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Home » 6. Belief and Practice » Folk Religion
Goryō shinkō
The belief that spiritual beings intimidate society at large with calamity and pestilence and must therefore be appeased in order to restore tranquility and, in turn, to bring about prosperity. To placate and send them away, gatherings known as goryō-e ("meetings with august spirits") were held, typically at irregular and special times, at times of the year when disease and contagion were close at hand. Spirit-appeasement practices were first established at the beginning of the Heian Period. The first written reference to them appears in the 5th year of the Jōgan Era (863), with the entry concerning a goryō-e held in Shinsen Garden in the Heian capital. According to that record, such ceremonies had previously been in that location, but in that year they were made an official event. A particularly virulent contagion had led to the belief that behind it were six vengeful spirits, including that of exiled Prince Sawara (posthumously made Emperor Sudō). Then in the first year of the Tengyō Era (938), a statue of a couple was dedicated on a boulevard in the capital, called alternately Funado-kami and Goryō. The first year of the Tenroku Era (970) saw the beginning of the Gion goryō-e. At the ceremonies held for the Kitano Funaoka goryō-e in the fifth year of the Shōryaku Era (994) and the Murasakino-Imamiya goryō-e in the third year of the Chōho Era (1001), the pestilence god was enshrined, and portable shrines (mikoshi) were made. Despite the diversity among various forms of goryō, they were alike in the respect that once they had begun to manifest their malevolence, they were regarded as restless, wandering spirits, without haven in this world. In that sense, the category does not strictly apply to those gods for whom, from the beginning, rituals had been performed at shrines or to imperial personages who had found provisional rest in royal tombs, even if on occasion they might inflict misfortune.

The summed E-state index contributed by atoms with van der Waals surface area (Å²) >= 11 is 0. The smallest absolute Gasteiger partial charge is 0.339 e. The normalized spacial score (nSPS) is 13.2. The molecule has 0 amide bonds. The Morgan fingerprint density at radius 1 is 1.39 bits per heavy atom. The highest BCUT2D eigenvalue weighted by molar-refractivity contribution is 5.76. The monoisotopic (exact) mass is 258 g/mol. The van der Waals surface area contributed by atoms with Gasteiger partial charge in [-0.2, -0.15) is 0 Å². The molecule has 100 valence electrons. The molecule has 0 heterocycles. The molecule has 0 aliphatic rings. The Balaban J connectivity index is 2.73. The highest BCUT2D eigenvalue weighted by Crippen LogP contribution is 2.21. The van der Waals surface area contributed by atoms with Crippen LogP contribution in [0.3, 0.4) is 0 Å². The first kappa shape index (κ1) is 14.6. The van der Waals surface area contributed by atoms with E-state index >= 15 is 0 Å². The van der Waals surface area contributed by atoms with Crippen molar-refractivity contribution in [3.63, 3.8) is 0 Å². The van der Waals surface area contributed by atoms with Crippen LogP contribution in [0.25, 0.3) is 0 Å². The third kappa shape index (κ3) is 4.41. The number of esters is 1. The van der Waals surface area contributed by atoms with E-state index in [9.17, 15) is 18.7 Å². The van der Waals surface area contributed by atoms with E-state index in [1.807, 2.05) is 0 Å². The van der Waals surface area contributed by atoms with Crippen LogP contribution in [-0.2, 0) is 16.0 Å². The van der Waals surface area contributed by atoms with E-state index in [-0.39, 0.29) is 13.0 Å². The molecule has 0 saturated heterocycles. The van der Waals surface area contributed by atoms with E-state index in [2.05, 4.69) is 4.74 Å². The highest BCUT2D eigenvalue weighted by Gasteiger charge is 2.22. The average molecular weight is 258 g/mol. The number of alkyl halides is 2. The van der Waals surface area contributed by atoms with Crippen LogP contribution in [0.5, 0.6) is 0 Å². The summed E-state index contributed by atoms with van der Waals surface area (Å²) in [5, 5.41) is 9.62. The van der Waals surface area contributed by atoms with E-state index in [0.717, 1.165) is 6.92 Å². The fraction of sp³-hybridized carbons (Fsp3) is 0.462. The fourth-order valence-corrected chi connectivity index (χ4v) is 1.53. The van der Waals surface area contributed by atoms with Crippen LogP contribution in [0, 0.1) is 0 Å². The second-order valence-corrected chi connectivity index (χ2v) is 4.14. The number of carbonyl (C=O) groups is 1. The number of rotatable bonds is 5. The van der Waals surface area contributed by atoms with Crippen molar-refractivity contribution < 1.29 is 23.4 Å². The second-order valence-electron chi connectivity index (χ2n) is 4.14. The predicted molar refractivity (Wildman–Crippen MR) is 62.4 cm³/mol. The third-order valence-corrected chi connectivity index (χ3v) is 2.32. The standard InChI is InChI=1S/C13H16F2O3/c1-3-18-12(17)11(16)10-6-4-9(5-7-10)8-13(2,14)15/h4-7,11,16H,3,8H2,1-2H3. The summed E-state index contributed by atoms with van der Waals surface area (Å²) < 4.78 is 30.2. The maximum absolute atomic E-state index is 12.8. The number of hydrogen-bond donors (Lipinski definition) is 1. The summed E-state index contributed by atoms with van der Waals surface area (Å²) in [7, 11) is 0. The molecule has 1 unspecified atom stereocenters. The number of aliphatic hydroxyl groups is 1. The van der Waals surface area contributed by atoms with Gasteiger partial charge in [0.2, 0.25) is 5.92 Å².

The placation rite at a goryō-e included offerings before the altar to soothe the spirit and the chanting of the Heart Sutra to redirect its vengeful frame of mind to a proper state of "emptiness" (). Then there were all varieties of entertainment performances, wherein the emphasis was on involving a large number of people in a collective frenzy of amusement. For goryō-e held in the vicinity of the Heian capital, the spirit was put through a ritual at the water's edge and, at the end, sent on its way, passing by way of the Yodogawa to Naniwa Lagoon. Though the basic principle of the goryō-e was to induce angry spirits lingering in this world to depart in peace, there was for some a secondary pattern, whereby they became objects of worship as permanently consecrated shrine gods (saijin). Typical examples are Gozu-tennō (the ox-headed deva, protector against pestilence), Tenma-tenjin (the god of scholarship and literature), and Emperor Sudō, enshrined at Kamishimo Goryō Shrine. Gozu-tennō and Tenma-tenjin in particular underwent unique developments as Gion shinkō and Tenjin shinkō respectively, but at the same time they also served as a historical transition in the metamorphosis of goryō faith from the first type to the second.

       It was the latter that characterized the faith beginning in late medieval times; representative of this were Gongorō Kagemasa of Kamakura and, in early-modern times, Sakura Sōgorō and Yanbe Seibee. Strong in personality and will when they were alive, they were regarded as particularly potent spirits of vengeance, but since being enshrined, they have taken on the role of equally powerful guardian deities. As for the tradition of goryō-e observances, the original urban summer festivals, of which the Gion Festival (Gion matsuri) in Kyoto is exemplary, continue to be held.

— Yonei Teruyoshi
"Establishment of a National Learning Institute for the Dissemination of Research on Shinto and Japanese Culture"
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